As part of this process, the company requested a $ 1 billion financing, divided into two tranches: one for $ 200 million and the other for $ 800 million. The first tranche was available to the airline first for an amount of $ 100 million, while the rest was requested later, along with an initial outlay of $ 175 million for the second tranche.
However, to access the remaining $ 625 million, the airline had to make important adjustments in terms of labor costs, which led to negotiations that became complicated with two of its four unions – the pilots union and the flight attendant union – reaching an agreement until the end of January, one month after the initial deadline.
Aeromexico recalled that the second tranche of DIP financing can be converted into shares of the company once restructured, at the option of the creditor and subject to certain conditions and the necessary corporate and regulatory approvals. For this, the shareholders’ meeting of the company must approve an increase in the capital stock.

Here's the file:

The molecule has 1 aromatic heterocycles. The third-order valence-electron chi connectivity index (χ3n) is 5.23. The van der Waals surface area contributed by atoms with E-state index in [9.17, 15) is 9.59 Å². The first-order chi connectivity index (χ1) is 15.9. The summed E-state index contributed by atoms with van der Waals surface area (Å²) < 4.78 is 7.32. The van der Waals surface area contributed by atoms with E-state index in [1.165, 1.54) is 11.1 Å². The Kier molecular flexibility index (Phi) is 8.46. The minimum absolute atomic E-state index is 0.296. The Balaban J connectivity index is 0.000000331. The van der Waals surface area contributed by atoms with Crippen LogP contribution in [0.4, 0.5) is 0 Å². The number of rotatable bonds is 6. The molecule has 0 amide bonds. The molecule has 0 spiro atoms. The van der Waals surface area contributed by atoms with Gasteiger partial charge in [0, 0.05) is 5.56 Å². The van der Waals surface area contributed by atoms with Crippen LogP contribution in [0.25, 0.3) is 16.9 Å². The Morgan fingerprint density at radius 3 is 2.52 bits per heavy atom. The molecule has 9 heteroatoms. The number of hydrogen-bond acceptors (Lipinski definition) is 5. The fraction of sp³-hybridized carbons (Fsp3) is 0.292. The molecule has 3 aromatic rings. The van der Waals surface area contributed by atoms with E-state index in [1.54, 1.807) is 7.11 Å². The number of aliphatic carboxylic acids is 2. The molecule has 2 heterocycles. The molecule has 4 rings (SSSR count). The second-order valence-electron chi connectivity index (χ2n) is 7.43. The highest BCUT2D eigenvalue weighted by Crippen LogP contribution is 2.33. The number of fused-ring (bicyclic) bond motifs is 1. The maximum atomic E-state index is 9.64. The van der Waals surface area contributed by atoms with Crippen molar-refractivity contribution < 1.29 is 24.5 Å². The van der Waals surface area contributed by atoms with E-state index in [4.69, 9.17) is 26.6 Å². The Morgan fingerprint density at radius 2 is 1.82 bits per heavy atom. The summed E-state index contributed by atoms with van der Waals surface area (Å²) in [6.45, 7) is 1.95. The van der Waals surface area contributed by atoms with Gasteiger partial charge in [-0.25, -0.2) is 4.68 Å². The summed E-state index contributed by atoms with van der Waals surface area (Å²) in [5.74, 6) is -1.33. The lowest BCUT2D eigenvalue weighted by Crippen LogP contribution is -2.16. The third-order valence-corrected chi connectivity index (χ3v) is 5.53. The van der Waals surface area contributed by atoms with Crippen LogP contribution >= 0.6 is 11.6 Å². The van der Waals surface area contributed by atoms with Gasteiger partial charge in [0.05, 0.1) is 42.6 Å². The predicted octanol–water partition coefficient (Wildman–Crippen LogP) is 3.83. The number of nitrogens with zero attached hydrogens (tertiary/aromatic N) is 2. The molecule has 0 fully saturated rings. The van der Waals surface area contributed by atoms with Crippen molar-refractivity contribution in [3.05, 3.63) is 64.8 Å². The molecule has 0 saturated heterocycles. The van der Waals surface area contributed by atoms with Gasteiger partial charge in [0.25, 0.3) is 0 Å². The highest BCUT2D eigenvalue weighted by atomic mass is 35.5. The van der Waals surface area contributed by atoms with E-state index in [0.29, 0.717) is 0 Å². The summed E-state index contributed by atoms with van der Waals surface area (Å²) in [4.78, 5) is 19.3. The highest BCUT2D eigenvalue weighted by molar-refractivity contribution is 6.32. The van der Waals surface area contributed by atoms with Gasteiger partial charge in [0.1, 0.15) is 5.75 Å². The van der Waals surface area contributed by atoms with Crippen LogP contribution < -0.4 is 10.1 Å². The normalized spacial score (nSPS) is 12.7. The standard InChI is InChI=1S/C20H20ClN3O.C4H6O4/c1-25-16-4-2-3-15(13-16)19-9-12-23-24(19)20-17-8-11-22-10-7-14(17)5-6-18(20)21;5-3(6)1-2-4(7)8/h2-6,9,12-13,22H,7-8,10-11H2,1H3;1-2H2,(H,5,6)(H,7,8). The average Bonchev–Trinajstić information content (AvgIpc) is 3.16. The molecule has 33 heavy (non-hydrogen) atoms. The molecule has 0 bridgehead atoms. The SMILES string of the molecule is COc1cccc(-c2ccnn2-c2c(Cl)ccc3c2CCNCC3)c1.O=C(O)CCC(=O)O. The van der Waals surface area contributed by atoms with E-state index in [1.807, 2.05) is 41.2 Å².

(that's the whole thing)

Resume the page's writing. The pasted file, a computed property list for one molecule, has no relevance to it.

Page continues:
“After the corresponding capital increase, the current shareholders will be diluted almost completely, so that their remaining shareholding will probably be minimal (if any), on the understanding that the shareholders (other than those who have agreed not to exercise rights preferably in accordance with what was agreed in the Shareholder Support Agreement) they will be able to exercise their rights of preference subject to several conditions yet to be determined, ”the airline explained in the document.
Aeroméxico comes from one of the most critical periods in its history. With accumulated losses of 42.529 million pesos during 2020, the airline lost more than half of its passengers (more than 11 million), which led to a negative adjustment of its income of -58.5%.
* Errata: An initial version of the Aeromexico statement and this text said that the amount was $ 675 million, when the correct figure is $ 625 million.